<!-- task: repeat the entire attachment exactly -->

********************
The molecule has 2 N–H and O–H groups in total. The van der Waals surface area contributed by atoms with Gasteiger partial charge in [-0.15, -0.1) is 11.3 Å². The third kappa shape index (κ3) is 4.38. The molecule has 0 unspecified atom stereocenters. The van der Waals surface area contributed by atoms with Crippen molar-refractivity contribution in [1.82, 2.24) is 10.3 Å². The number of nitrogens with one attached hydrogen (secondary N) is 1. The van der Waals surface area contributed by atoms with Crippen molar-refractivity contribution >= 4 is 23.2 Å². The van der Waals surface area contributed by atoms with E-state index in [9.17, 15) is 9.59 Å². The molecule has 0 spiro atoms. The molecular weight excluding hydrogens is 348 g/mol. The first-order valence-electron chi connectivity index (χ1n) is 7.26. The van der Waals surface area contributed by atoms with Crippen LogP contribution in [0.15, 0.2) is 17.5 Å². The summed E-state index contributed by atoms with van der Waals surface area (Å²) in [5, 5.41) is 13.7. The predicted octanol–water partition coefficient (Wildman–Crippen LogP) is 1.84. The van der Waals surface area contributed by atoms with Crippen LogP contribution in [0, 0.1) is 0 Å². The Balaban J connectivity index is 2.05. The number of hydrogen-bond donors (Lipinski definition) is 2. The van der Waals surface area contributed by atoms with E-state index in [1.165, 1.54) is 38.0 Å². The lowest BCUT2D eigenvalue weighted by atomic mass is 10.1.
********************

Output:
The molecule has 2 N–H and O–H groups in total. The van der Waals surface area contributed by atoms with Gasteiger partial charge in [-0.15, -0.1) is 11.3 Å². The third kappa shape index (κ3) is 4.38. The molecule has 0 unspecified atom stereocenters. The van der Waals surface area contributed by atoms with Crippen molar-refractivity contribution in [1.82, 2.24) is 10.3 Å². The number of nitrogens with one attached hydrogen (secondary N) is 1. The van der Waals surface area contributed by atoms with Crippen molar-refractivity contribution >= 4 is 23.2 Å². The van der Waals surface area contributed by atoms with E-state index in [9.17, 15) is 9.59 Å². The molecule has 0 spiro atoms. The molecular weight excluding hydrogens is 348 g/mol. The first-order valence-electron chi connectivity index (χ1n) is 7.26. The van der Waals surface area contributed by atoms with Crippen LogP contribution in [0.15, 0.2) is 17.5 Å². The summed E-state index contributed by atoms with van der Waals surface area (Å²) in [5, 5.41) is 13.7. The predicted octanol–water partition coefficient (Wildman–Crippen LogP) is 1.84. The van der Waals surface area contributed by atoms with Crippen LogP contribution in [0, 0.1) is 0 Å². The Balaban J connectivity index is 2.05. The number of hydrogen-bond donors (Lipinski definition) is 2. The van der Waals surface area contributed by atoms with E-state index in [1.165, 1.54) is 38.0 Å². The lowest BCUT2D eigenvalue weighted by atomic mass is 10.1.